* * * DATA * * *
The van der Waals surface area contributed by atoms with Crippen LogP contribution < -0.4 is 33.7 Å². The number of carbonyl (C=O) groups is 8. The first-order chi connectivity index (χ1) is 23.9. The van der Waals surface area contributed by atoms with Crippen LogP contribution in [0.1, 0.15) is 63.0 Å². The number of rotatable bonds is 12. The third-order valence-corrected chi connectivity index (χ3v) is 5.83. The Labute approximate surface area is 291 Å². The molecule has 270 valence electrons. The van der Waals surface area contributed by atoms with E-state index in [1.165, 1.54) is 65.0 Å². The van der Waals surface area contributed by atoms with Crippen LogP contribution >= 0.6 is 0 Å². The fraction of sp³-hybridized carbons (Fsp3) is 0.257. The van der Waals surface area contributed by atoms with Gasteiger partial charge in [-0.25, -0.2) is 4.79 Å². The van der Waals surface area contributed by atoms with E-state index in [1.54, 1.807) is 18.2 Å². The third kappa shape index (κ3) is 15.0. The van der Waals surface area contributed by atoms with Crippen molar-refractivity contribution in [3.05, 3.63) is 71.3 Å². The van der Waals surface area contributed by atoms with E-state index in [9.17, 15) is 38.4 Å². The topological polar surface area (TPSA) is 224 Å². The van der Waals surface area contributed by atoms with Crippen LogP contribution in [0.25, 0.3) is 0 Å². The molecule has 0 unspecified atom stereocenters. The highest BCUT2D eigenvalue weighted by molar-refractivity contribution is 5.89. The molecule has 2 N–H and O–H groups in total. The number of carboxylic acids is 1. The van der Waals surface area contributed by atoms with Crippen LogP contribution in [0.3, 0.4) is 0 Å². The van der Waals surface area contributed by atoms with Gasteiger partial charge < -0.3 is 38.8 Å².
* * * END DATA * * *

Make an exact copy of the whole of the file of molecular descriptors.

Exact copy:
The van der Waals surface area contributed by atoms with Crippen LogP contribution < -0.4 is 33.7 Å². The number of carbonyl (C=O) groups is 8. The first-order chi connectivity index (χ1) is 23.9. The van der Waals surface area contributed by atoms with Crippen LogP contribution in [0.1, 0.15) is 63.0 Å². The number of rotatable bonds is 12. The third-order valence-corrected chi connectivity index (χ3v) is 5.83. The Labute approximate surface area is 291 Å². The molecule has 270 valence electrons. The van der Waals surface area contributed by atoms with E-state index in [1.165, 1.54) is 65.0 Å². The van der Waals surface area contributed by atoms with Crippen LogP contribution >= 0.6 is 0 Å². The fraction of sp³-hybridized carbons (Fsp3) is 0.257. The van der Waals surface area contributed by atoms with Gasteiger partial charge in [-0.25, -0.2) is 4.79 Å². The van der Waals surface area contributed by atoms with E-state index in [1.54, 1.807) is 18.2 Å². The third kappa shape index (κ3) is 15.0. The van der Waals surface area contributed by atoms with Crippen molar-refractivity contribution in [3.05, 3.63) is 71.3 Å². The van der Waals surface area contributed by atoms with E-state index in [9.17, 15) is 38.4 Å². The topological polar surface area (TPSA) is 224 Å². The van der Waals surface area contributed by atoms with Crippen LogP contribution in [0.25, 0.3) is 0 Å². The molecule has 0 unspecified atom stereocenters. The highest BCUT2D eigenvalue weighted by molar-refractivity contribution is 5.89. The molecule has 2 N–H and O–H groups in total. The number of carboxylic acids is 1. The van der Waals surface area contributed by atoms with Crippen LogP contribution in [0.3, 0.4) is 0 Å². The van der Waals surface area contributed by atoms with Gasteiger partial charge < -0.3 is 38.8 Å².